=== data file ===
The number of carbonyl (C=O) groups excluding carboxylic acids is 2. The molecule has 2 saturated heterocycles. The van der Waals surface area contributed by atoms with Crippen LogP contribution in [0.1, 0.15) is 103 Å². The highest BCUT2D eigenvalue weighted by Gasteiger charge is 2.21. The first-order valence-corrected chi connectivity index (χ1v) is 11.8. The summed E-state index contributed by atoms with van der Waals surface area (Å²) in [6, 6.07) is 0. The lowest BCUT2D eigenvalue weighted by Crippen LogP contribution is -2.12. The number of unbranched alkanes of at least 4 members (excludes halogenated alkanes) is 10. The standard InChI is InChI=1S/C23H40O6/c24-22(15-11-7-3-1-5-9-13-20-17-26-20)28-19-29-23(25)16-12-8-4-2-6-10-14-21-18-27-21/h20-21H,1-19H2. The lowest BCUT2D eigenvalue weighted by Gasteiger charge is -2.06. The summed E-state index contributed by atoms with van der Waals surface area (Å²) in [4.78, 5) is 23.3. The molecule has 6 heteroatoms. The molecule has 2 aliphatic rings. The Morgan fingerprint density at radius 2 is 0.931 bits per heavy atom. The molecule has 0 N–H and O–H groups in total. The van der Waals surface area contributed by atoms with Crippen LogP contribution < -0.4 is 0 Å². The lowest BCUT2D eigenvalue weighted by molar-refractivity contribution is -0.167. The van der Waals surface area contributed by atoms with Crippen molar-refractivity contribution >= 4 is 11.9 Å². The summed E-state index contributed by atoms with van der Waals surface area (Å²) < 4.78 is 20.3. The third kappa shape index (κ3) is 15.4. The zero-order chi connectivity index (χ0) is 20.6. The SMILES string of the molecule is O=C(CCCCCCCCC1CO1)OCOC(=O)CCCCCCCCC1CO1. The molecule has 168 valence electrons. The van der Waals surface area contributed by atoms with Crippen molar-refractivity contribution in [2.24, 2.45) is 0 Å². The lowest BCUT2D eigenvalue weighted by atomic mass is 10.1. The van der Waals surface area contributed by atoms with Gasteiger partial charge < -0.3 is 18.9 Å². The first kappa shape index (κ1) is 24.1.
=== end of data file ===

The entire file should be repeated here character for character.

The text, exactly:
The number of carbonyl (C=O) groups excluding carboxylic acids is 2. The molecule has 2 saturated heterocycles. The van der Waals surface area contributed by atoms with Crippen LogP contribution in [0.1, 0.15) is 103 Å². The highest BCUT2D eigenvalue weighted by Gasteiger charge is 2.21. The first-order valence-corrected chi connectivity index (χ1v) is 11.8. The summed E-state index contributed by atoms with van der Waals surface area (Å²) in [6, 6.07) is 0. The lowest BCUT2D eigenvalue weighted by Crippen LogP contribution is -2.12. The number of unbranched alkanes of at least 4 members (excludes halogenated alkanes) is 10. The standard InChI is InChI=1S/C23H40O6/c24-22(15-11-7-3-1-5-9-13-20-17-26-20)28-19-29-23(25)16-12-8-4-2-6-10-14-21-18-27-21/h20-21H,1-19H2. The lowest BCUT2D eigenvalue weighted by Gasteiger charge is -2.06. The summed E-state index contributed by atoms with van der Waals surface area (Å²) in [4.78, 5) is 23.3. The molecule has 6 heteroatoms. The molecule has 2 aliphatic rings. The Morgan fingerprint density at radius 2 is 0.931 bits per heavy atom. The molecule has 0 N–H and O–H groups in total. The van der Waals surface area contributed by atoms with Crippen LogP contribution < -0.4 is 0 Å². The lowest BCUT2D eigenvalue weighted by molar-refractivity contribution is -0.167. The van der Waals surface area contributed by atoms with Crippen molar-refractivity contribution >= 4 is 11.9 Å². The summed E-state index contributed by atoms with van der Waals surface area (Å²) < 4.78 is 20.3. The third kappa shape index (κ3) is 15.4. The zero-order chi connectivity index (χ0) is 20.6. The SMILES string of the molecule is O=C(CCCCCCCCC1CO1)OCOC(=O)CCCCCCCCC1CO1. The molecule has 168 valence electrons. The van der Waals surface area contributed by atoms with Crippen molar-refractivity contribution in [2.24, 2.45) is 0 Å². The lowest BCUT2D eigenvalue weighted by atomic mass is 10.1. The van der Waals surface area contributed by atoms with Gasteiger partial charge < -0.3 is 18.9 Å². The first kappa shape index (κ1) is 24.1.